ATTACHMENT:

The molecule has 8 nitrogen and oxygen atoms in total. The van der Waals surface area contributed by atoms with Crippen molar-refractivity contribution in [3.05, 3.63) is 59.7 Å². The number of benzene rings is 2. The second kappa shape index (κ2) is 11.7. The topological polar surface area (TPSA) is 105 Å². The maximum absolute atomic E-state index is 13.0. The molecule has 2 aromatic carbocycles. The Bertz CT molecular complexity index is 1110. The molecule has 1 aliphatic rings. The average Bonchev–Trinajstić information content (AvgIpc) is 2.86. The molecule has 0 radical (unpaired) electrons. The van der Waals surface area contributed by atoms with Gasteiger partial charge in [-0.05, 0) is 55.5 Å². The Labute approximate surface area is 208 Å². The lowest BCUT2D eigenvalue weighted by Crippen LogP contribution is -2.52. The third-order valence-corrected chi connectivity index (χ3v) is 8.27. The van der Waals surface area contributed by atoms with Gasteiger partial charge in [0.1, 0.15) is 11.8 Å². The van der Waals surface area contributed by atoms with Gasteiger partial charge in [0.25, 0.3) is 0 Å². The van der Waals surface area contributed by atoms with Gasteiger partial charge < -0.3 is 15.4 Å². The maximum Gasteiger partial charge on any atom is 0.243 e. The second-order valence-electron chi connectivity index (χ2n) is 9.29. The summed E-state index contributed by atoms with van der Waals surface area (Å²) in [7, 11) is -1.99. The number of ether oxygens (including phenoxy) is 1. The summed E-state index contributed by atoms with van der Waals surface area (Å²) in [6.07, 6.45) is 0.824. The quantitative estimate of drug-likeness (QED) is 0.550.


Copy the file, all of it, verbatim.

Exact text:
The molecule has 8 nitrogen and oxygen atoms in total. The van der Waals surface area contributed by atoms with Crippen molar-refractivity contribution in [3.05, 3.63) is 59.7 Å². The number of benzene rings is 2. The second kappa shape index (κ2) is 11.7. The topological polar surface area (TPSA) is 105 Å². The maximum absolute atomic E-state index is 13.0. The molecule has 2 aromatic carbocycles. The Bertz CT molecular complexity index is 1110. The molecule has 1 aliphatic rings. The average Bonchev–Trinajstić information content (AvgIpc) is 2.86. The molecule has 0 radical (unpaired) electrons. The van der Waals surface area contributed by atoms with Gasteiger partial charge in [-0.05, 0) is 55.5 Å². The Labute approximate surface area is 208 Å². The lowest BCUT2D eigenvalue weighted by Crippen LogP contribution is -2.52. The third-order valence-corrected chi connectivity index (χ3v) is 8.27. The van der Waals surface area contributed by atoms with Gasteiger partial charge in [0.1, 0.15) is 11.8 Å². The van der Waals surface area contributed by atoms with Gasteiger partial charge in [0.25, 0.3) is 0 Å². The van der Waals surface area contributed by atoms with Gasteiger partial charge < -0.3 is 15.4 Å². The maximum Gasteiger partial charge on any atom is 0.243 e. The second-order valence-electron chi connectivity index (χ2n) is 9.29. The summed E-state index contributed by atoms with van der Waals surface area (Å²) in [7, 11) is -1.99. The number of ether oxygens (including phenoxy) is 1. The summed E-state index contributed by atoms with van der Waals surface area (Å²) in [6.07, 6.45) is 0.824. The quantitative estimate of drug-likeness (QED) is 0.550.